Riding an Exercise Bike on Dialysis

Things and people change. About a year ago my mate Max said that he had used an exercise bike at another unit he visited on holidays and thought it was great. He also said that studies showed riding for the first hour of a BigD session resulted in significantly improved phosphate removal due to increased muscle blood flow. Now that I am fitter and handle the BigD well, I wondered how I could give it a try. I found it difficult to imagine what it would look like, much less use.

Actually, it’s pretty good. Max talked to Chris (our Unit Manager) who found a supplier. And Chris arranged for new chair complete with exercise bike attachment, to be made available to the unit for trial all this week.

Here it is.

Bionic Comfortline Chair with Exerciser

Bionic Comfortline Chair with Exerciser

The actual exercise unit is quite small and relatively light (8kg). It snaps on and off (to be replaced by a footrest). Pedalling pressure is adjustable, and there is a small on-board computer to calculate speed, distance, timer, calories, etc.

I set the pressure to low-medium resistance and began pedalling.

Using the Exerciser

Using the Exerciser

It’s not quite comfortable in socks, best to have some gym shoes or slippers, but otherwise it’s actually quite enjoyable.

You get into a constant rhythm and just keep going. I got warm, but not hot or sweaty. Normally, just sitting there you can get quite cold and need a blanket, but not while you’re ‘on the road’.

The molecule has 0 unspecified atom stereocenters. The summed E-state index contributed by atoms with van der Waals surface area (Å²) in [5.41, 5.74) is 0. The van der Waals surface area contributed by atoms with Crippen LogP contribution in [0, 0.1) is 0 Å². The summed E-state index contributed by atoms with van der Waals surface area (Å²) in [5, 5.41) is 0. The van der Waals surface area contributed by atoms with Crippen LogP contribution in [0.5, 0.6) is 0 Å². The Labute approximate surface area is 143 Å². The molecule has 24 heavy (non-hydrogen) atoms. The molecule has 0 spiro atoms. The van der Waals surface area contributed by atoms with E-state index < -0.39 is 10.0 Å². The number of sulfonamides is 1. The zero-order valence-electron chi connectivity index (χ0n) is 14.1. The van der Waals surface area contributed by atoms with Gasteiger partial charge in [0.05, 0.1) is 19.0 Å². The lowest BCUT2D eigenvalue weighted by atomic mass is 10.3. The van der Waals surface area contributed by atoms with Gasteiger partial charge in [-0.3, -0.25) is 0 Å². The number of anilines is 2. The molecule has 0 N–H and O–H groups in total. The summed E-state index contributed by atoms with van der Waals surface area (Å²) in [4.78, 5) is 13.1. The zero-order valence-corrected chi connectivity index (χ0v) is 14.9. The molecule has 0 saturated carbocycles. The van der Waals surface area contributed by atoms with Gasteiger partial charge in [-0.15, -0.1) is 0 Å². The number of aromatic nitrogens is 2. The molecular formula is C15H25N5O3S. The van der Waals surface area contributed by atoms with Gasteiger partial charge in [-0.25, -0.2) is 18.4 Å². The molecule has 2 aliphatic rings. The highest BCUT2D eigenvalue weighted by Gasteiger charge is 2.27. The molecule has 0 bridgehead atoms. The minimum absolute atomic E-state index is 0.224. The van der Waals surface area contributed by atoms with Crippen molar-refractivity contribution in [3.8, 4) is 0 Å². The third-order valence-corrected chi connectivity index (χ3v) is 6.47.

Here’s Max, showing how it’s done.

You can watch TV or a computer video while you pedal, but it’s not practical to try and read (just a little too much movement). I pedalled for around 30 minutes, which gives you a good benefit and still time for other things: reading, a little computing, sandwiches, cup of tea… three hours can go pretty fast.

Because you have to buy the chair to get the exerciser, this unit is pretty pricey (around $7,000-$8000). The chair is made by Bionic in Germany and distributed in Australia by TekMed. While it’s not feasible to expect the unit to buy one for every station, maybe buy one chair that people use on rotation?

There is also a standalone unit around which costs about $200. I am told that you need to sit upright to ride it, which may not be practical for some BigD club members. However, being so much more affordable, we could buy our own (more about that unit soon).

So, in summary, using an exercise bike as part of the Bigd treatment looks like it has legs!

4 thoughts on “Riding an Exercise Bike on Dialysis

  1. Pingback: Riding an Exercise bike Dialysis – Part 2 « Big D and Me

  2. Hi
    thank you for posting this – i’m a physio trying to set up a cycling service for our HD patients and i will certainly direct them to your blog page if they aren’t sure about. its great that you have had such a positive experience with the bikes


    • Hi Hannah, thanks for your comment! A little more info: the Chattanooga ran out of puff after about 8 months of regular use. It is an inferior belt and cog design. I have since purchased a Magneciser, which uses magnetic resistance rather than friction. Much more sturdy, hardwearing and silent, and around the same price. Greg


  3. thanks for your reply – i read this and went for a few top of the range bikes so they were hard waring. we now have 30 people exercising regularly on dialysis and 20 waiting for the chance to get started – now a lack of my time is the problem! had some amazing things happen – one guy no longer needs to take insulin or blood pressure meds, another can now garden and do all kinds of things he thought he would have to give up. i will keep sending my patients your way!


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